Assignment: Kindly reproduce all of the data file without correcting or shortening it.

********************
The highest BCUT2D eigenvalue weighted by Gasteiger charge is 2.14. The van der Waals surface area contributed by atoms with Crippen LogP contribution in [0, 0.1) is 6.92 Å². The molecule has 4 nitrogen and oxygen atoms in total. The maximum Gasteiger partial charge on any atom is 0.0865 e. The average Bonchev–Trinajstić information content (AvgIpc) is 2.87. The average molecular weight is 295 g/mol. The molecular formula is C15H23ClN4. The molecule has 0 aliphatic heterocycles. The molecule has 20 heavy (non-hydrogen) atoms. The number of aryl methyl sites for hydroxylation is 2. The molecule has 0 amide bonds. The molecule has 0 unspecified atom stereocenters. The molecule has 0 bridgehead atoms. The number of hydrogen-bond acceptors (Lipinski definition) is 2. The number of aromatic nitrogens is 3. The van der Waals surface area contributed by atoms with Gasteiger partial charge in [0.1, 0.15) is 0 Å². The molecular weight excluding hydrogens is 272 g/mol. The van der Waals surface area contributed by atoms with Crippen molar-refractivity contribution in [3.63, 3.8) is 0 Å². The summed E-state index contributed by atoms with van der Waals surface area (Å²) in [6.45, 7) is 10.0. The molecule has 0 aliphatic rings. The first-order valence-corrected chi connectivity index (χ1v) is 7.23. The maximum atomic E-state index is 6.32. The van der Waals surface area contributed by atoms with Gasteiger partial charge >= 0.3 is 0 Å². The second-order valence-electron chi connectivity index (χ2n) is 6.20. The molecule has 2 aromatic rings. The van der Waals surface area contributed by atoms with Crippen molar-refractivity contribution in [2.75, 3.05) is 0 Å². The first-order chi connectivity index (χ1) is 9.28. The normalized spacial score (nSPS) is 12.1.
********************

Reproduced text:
The highest BCUT2D eigenvalue weighted by Gasteiger charge is 2.14. The van der Waals surface area contributed by atoms with Crippen LogP contribution in [0, 0.1) is 6.92 Å². The molecule has 4 nitrogen and oxygen atoms in total. The maximum Gasteiger partial charge on any atom is 0.0865 e. The average Bonchev–Trinajstić information content (AvgIpc) is 2.87. The average molecular weight is 295 g/mol. The molecular formula is C15H23ClN4. The molecule has 0 aliphatic heterocycles. The molecule has 20 heavy (non-hydrogen) atoms. The number of aryl methyl sites for hydroxylation is 2. The molecule has 0 amide bonds. The molecule has 0 unspecified atom stereocenters. The molecule has 0 bridgehead atoms. The number of hydrogen-bond acceptors (Lipinski definition) is 2. The number of aromatic nitrogens is 3. The van der Waals surface area contributed by atoms with Gasteiger partial charge in [0.1, 0.15) is 0 Å². The molecular weight excluding hydrogens is 272 g/mol. The van der Waals surface area contributed by atoms with Crippen molar-refractivity contribution in [3.63, 3.8) is 0 Å². The summed E-state index contributed by atoms with van der Waals surface area (Å²) in [6.45, 7) is 10.0. The molecule has 0 aliphatic rings. The first-order valence-corrected chi connectivity index (χ1v) is 7.23. The maximum atomic E-state index is 6.32. The van der Waals surface area contributed by atoms with Gasteiger partial charge >= 0.3 is 0 Å². The second-order valence-electron chi connectivity index (χ2n) is 6.20. The molecule has 2 aromatic rings. The van der Waals surface area contributed by atoms with Crippen molar-refractivity contribution in [2.75, 3.05) is 0 Å². The first-order chi connectivity index (χ1) is 9.28. The normalized spacial score (nSPS) is 12.1.